Years ago, Edna Buchanan was about to go on the road with "The Corpse Had a Familiar Face," so she asked Charles Willeford (right), the father of Florida crime fiction ("Miami Blues," etc.) if he had any book tour advice.

"Whenever you have a chance," Charlie said, "take a piss."

It pains me to say this, but the Fort Lauderdale Sun-Sentinel is now far superior to The Miami Herald (a/k/a "Honey, Who Shrunk My Newspaper?").

I was a Miami Herald reporter a long time ago. How long? During the Nixon Administration. The first one. Vietnam, Woodstock, the moon landing. The Herald was, by far, the bigger and better newspaper then, and perhaps for the next 25 years. (No thanks to me, I might add).

Today, the Sun-Sentinel is sharper journalistically in practically every section of the paper. Shall we talk about books? If you log onto the Herald's Entertainment page, you'll find sections on Movies, Music, Restaurants, TV, Nightlife, Theater, Visual Arts, People, and Video Games. But no books.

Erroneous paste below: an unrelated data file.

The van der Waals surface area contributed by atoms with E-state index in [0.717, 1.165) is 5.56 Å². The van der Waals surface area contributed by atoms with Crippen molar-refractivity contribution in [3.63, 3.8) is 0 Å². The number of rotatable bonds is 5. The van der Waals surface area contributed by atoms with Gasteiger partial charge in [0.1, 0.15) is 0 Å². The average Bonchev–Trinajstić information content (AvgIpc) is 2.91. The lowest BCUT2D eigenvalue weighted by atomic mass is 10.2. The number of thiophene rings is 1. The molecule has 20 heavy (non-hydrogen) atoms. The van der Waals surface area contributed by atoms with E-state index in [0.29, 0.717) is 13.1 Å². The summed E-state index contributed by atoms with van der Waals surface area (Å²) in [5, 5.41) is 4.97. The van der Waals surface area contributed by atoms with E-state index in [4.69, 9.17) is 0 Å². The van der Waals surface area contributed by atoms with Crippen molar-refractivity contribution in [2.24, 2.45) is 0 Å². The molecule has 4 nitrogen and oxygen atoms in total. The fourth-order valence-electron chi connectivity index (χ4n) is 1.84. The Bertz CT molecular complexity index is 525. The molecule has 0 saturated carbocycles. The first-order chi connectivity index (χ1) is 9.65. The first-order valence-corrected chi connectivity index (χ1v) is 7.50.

Let me repeat them. Video Games, . Books, No.

Fort Lauderdale readers are blessed to have two outstanding critics, Books Editor Chauncey Mabe and Mystery Reviewer Oline Cogdill. In addition to their regular reviews, they've just started a blog called "Off the Page."
Check it out here.

Larry Austin, an insurance agent, won the Ernest Hemingway Look-Alike Contest in Key West last weekend.

An insurance agent! Wouldn't Papa be proud?

Shouldn't the contestants have to do something besides grow a beard? Write a short story, maybe? That's Larry, at the far right of the photo, apparently celebrating a policyholder's unsuccessful attempt to gain coverage for windstorms.


Neither WMD's nor hamsters were found up the President's butt. However, Sean Hannity was discovered lurking near W's pyloric sphincter.